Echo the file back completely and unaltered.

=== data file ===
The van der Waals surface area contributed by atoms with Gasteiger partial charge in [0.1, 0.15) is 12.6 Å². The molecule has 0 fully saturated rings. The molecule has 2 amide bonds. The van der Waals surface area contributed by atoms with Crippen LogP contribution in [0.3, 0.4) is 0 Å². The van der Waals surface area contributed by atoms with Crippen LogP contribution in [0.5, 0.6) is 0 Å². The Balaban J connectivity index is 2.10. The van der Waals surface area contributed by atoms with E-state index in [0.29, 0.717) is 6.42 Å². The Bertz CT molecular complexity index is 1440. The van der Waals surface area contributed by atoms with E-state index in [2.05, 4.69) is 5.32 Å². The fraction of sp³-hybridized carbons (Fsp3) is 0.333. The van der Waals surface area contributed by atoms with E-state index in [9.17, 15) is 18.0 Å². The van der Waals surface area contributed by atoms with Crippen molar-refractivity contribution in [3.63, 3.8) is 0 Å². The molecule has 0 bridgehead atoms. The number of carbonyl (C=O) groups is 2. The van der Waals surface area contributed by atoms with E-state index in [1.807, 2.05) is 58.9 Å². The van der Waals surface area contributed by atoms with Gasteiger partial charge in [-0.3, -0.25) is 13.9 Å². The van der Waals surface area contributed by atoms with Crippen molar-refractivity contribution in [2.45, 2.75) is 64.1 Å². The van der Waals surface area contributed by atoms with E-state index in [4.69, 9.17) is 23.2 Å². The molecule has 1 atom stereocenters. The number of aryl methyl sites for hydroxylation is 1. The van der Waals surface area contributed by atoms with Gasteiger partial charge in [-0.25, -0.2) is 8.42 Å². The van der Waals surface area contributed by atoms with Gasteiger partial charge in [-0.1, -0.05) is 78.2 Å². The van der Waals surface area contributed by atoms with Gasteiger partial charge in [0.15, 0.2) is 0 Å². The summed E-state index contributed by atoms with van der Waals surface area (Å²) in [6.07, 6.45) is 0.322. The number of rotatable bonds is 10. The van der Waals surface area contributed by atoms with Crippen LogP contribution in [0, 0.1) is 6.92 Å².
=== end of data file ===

The van der Waals surface area contributed by atoms with Gasteiger partial charge in [0.1, 0.15) is 12.6 Å². The molecule has 0 fully saturated rings. The molecule has 2 amide bonds. The van der Waals surface area contributed by atoms with Crippen LogP contribution in [0.3, 0.4) is 0 Å². The van der Waals surface area contributed by atoms with Crippen LogP contribution in [0.5, 0.6) is 0 Å². The Balaban J connectivity index is 2.10. The van der Waals surface area contributed by atoms with E-state index in [0.29, 0.717) is 6.42 Å². The Bertz CT molecular complexity index is 1440. The van der Waals surface area contributed by atoms with E-state index in [2.05, 4.69) is 5.32 Å². The fraction of sp³-hybridized carbons (Fsp3) is 0.333. The van der Waals surface area contributed by atoms with E-state index in [9.17, 15) is 18.0 Å². The van der Waals surface area contributed by atoms with Crippen molar-refractivity contribution in [3.63, 3.8) is 0 Å². The molecule has 0 bridgehead atoms. The number of carbonyl (C=O) groups is 2. The van der Waals surface area contributed by atoms with E-state index in [1.807, 2.05) is 58.9 Å². The van der Waals surface area contributed by atoms with Gasteiger partial charge in [-0.3, -0.25) is 13.9 Å². The van der Waals surface area contributed by atoms with Crippen molar-refractivity contribution in [2.45, 2.75) is 64.1 Å². The van der Waals surface area contributed by atoms with E-state index in [4.69, 9.17) is 23.2 Å². The molecule has 1 atom stereocenters. The number of aryl methyl sites for hydroxylation is 1. The van der Waals surface area contributed by atoms with Gasteiger partial charge in [-0.25, -0.2) is 8.42 Å². The van der Waals surface area contributed by atoms with Gasteiger partial charge in [-0.1, -0.05) is 78.2 Å². The van der Waals surface area contributed by atoms with Gasteiger partial charge in [0.15, 0.2) is 0 Å². The summed E-state index contributed by atoms with van der Waals surface area (Å²) in [6.07, 6.45) is 0.322. The number of rotatable bonds is 10. The van der Waals surface area contributed by atoms with Crippen LogP contribution in [0, 0.1) is 6.92 Å².